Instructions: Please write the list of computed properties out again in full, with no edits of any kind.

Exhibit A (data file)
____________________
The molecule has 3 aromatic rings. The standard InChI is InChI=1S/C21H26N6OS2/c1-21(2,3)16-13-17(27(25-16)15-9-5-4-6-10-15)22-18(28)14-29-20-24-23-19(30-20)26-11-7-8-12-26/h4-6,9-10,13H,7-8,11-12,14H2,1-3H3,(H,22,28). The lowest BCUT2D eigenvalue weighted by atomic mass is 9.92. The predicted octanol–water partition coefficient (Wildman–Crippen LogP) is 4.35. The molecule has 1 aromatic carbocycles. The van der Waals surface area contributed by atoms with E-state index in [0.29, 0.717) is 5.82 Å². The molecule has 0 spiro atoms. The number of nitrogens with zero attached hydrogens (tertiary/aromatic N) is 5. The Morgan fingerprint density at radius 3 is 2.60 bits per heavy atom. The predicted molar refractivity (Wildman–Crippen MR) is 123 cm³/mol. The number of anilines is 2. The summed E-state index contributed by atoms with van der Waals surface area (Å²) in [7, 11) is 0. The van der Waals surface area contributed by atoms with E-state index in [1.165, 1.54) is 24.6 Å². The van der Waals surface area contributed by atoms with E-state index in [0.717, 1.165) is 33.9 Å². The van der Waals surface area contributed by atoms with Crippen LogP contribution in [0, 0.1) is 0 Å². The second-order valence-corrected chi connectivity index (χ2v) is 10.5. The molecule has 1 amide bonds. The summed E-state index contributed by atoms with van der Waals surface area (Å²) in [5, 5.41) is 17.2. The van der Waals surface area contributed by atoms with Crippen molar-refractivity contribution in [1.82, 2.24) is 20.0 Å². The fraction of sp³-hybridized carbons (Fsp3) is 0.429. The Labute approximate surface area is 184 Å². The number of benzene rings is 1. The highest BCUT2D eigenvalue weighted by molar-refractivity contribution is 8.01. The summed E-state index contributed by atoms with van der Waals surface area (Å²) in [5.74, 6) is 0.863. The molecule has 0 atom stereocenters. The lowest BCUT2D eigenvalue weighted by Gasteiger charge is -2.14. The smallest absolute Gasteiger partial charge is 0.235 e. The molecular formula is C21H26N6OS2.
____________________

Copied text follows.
The molecule has 3 aromatic rings. The standard InChI is InChI=1S/C21H26N6OS2/c1-21(2,3)16-13-17(27(25-16)15-9-5-4-6-10-15)22-18(28)14-29-20-24-23-19(30-20)26-11-7-8-12-26/h4-6,9-10,13H,7-8,11-12,14H2,1-3H3,(H,22,28). The lowest BCUT2D eigenvalue weighted by atomic mass is 9.92. The predicted octanol–water partition coefficient (Wildman–Crippen LogP) is 4.35. The molecule has 1 aromatic carbocycles. The van der Waals surface area contributed by atoms with E-state index in [0.29, 0.717) is 5.82 Å². The molecule has 0 spiro atoms. The number of nitrogens with zero attached hydrogens (tertiary/aromatic N) is 5. The Morgan fingerprint density at radius 3 is 2.60 bits per heavy atom. The predicted molar refractivity (Wildman–Crippen MR) is 123 cm³/mol. The number of anilines is 2. The summed E-state index contributed by atoms with van der Waals surface area (Å²) in [7, 11) is 0. The van der Waals surface area contributed by atoms with E-state index in [1.165, 1.54) is 24.6 Å². The van der Waals surface area contributed by atoms with E-state index in [0.717, 1.165) is 33.9 Å². The van der Waals surface area contributed by atoms with Crippen LogP contribution in [0, 0.1) is 0 Å². The second-order valence-corrected chi connectivity index (χ2v) is 10.5. The molecule has 1 amide bonds. The summed E-state index contributed by atoms with van der Waals surface area (Å²) in [5, 5.41) is 17.2. The van der Waals surface area contributed by atoms with Crippen molar-refractivity contribution in [1.82, 2.24) is 20.0 Å². The fraction of sp³-hybridized carbons (Fsp3) is 0.429. The Labute approximate surface area is 184 Å². The number of benzene rings is 1. The highest BCUT2D eigenvalue weighted by molar-refractivity contribution is 8.01. The summed E-state index contributed by atoms with van der Waals surface area (Å²) in [5.74, 6) is 0.863. The molecule has 0 atom stereocenters. The lowest BCUT2D eigenvalue weighted by Gasteiger charge is -2.14. The smallest absolute Gasteiger partial charge is 0.235 e. The molecular formula is C21H26N6OS2.